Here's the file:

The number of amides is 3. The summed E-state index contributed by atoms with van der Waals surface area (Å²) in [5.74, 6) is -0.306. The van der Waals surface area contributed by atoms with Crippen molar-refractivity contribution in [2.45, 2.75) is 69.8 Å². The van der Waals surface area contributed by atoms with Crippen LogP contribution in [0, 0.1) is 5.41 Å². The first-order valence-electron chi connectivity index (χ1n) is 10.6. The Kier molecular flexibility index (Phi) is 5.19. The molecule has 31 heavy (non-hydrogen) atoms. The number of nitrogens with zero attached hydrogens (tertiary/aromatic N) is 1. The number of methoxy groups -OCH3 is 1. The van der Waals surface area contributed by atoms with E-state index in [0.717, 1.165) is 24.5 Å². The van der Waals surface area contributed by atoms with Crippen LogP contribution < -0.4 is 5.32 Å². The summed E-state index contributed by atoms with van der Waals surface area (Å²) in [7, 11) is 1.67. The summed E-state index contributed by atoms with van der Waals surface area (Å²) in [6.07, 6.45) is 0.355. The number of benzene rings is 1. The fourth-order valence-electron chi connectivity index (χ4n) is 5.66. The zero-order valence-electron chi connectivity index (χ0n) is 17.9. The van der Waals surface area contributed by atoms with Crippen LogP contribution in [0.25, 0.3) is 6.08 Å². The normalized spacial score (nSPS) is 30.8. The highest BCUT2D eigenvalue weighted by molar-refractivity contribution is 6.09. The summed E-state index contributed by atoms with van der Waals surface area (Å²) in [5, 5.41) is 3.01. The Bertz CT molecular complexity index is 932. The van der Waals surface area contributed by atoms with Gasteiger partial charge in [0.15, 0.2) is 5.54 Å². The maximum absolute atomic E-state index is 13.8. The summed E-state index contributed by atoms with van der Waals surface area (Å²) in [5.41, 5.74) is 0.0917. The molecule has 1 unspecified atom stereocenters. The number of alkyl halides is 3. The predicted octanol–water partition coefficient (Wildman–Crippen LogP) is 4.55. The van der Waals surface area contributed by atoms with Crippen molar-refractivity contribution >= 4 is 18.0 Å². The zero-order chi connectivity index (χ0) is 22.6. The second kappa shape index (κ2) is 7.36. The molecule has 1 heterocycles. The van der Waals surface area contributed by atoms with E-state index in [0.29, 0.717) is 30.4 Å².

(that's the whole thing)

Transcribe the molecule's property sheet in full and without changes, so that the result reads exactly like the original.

The number of amides is 3. The summed E-state index contributed by atoms with van der Waals surface area (Å²) in [5.74, 6) is -0.306. The van der Waals surface area contributed by atoms with Crippen molar-refractivity contribution in [2.45, 2.75) is 69.8 Å². The van der Waals surface area contributed by atoms with Crippen LogP contribution in [0, 0.1) is 5.41 Å². The first-order valence-electron chi connectivity index (χ1n) is 10.6. The Kier molecular flexibility index (Phi) is 5.19. The molecule has 31 heavy (non-hydrogen) atoms. The number of nitrogens with zero attached hydrogens (tertiary/aromatic N) is 1. The number of methoxy groups -OCH3 is 1. The van der Waals surface area contributed by atoms with E-state index in [0.717, 1.165) is 24.5 Å². The van der Waals surface area contributed by atoms with Crippen LogP contribution < -0.4 is 5.32 Å². The summed E-state index contributed by atoms with van der Waals surface area (Å²) in [7, 11) is 1.67. The summed E-state index contributed by atoms with van der Waals surface area (Å²) in [6.07, 6.45) is 0.355. The number of benzene rings is 1. The fourth-order valence-electron chi connectivity index (χ4n) is 5.66. The zero-order valence-electron chi connectivity index (χ0n) is 17.9. The van der Waals surface area contributed by atoms with Crippen LogP contribution in [0.25, 0.3) is 6.08 Å². The normalized spacial score (nSPS) is 30.8. The highest BCUT2D eigenvalue weighted by molar-refractivity contribution is 6.09. The summed E-state index contributed by atoms with van der Waals surface area (Å²) in [5, 5.41) is 3.01. The Bertz CT molecular complexity index is 932. The van der Waals surface area contributed by atoms with Gasteiger partial charge in [0.15, 0.2) is 5.54 Å². The maximum absolute atomic E-state index is 13.8. The summed E-state index contributed by atoms with van der Waals surface area (Å²) in [5.41, 5.74) is 0.0917. The molecule has 1 unspecified atom stereocenters. The number of alkyl halides is 3. The predicted octanol–water partition coefficient (Wildman–Crippen LogP) is 4.55. The van der Waals surface area contributed by atoms with Crippen molar-refractivity contribution >= 4 is 18.0 Å². The zero-order chi connectivity index (χ0) is 22.6. The second kappa shape index (κ2) is 7.36. The molecule has 1 heterocycles. The van der Waals surface area contributed by atoms with E-state index in [0.29, 0.717) is 30.4 Å².